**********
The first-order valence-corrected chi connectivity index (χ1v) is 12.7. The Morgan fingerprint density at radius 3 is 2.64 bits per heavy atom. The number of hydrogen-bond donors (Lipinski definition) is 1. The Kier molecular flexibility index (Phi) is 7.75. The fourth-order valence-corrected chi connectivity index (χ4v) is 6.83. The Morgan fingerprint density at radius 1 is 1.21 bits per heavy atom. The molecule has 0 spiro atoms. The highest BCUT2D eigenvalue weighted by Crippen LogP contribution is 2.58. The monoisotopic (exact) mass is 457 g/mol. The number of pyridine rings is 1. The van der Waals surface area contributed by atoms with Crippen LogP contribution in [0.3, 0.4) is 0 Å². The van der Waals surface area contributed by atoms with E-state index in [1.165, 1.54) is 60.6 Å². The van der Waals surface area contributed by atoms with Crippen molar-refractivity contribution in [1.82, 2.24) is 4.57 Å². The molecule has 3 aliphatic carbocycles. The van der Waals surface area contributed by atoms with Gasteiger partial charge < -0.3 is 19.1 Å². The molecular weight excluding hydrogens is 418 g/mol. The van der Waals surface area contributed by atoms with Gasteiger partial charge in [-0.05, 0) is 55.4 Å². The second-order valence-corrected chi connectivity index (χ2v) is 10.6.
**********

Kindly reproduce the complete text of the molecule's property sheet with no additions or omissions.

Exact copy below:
The first-order valence-corrected chi connectivity index (χ1v) is 12.7. The Morgan fingerprint density at radius 3 is 2.64 bits per heavy atom. The number of hydrogen-bond donors (Lipinski definition) is 1. The Kier molecular flexibility index (Phi) is 7.75. The fourth-order valence-corrected chi connectivity index (χ4v) is 6.83. The Morgan fingerprint density at radius 1 is 1.21 bits per heavy atom. The molecule has 0 spiro atoms. The highest BCUT2D eigenvalue weighted by Crippen LogP contribution is 2.58. The monoisotopic (exact) mass is 457 g/mol. The number of pyridine rings is 1. The van der Waals surface area contributed by atoms with Crippen LogP contribution in [0.3, 0.4) is 0 Å². The van der Waals surface area contributed by atoms with E-state index in [1.165, 1.54) is 60.6 Å². The van der Waals surface area contributed by atoms with Crippen molar-refractivity contribution in [1.82, 2.24) is 4.57 Å². The molecule has 3 aliphatic carbocycles. The van der Waals surface area contributed by atoms with Gasteiger partial charge < -0.3 is 19.1 Å². The molecular weight excluding hydrogens is 418 g/mol. The van der Waals surface area contributed by atoms with Gasteiger partial charge in [-0.05, 0) is 55.4 Å². The second-order valence-corrected chi connectivity index (χ2v) is 10.6.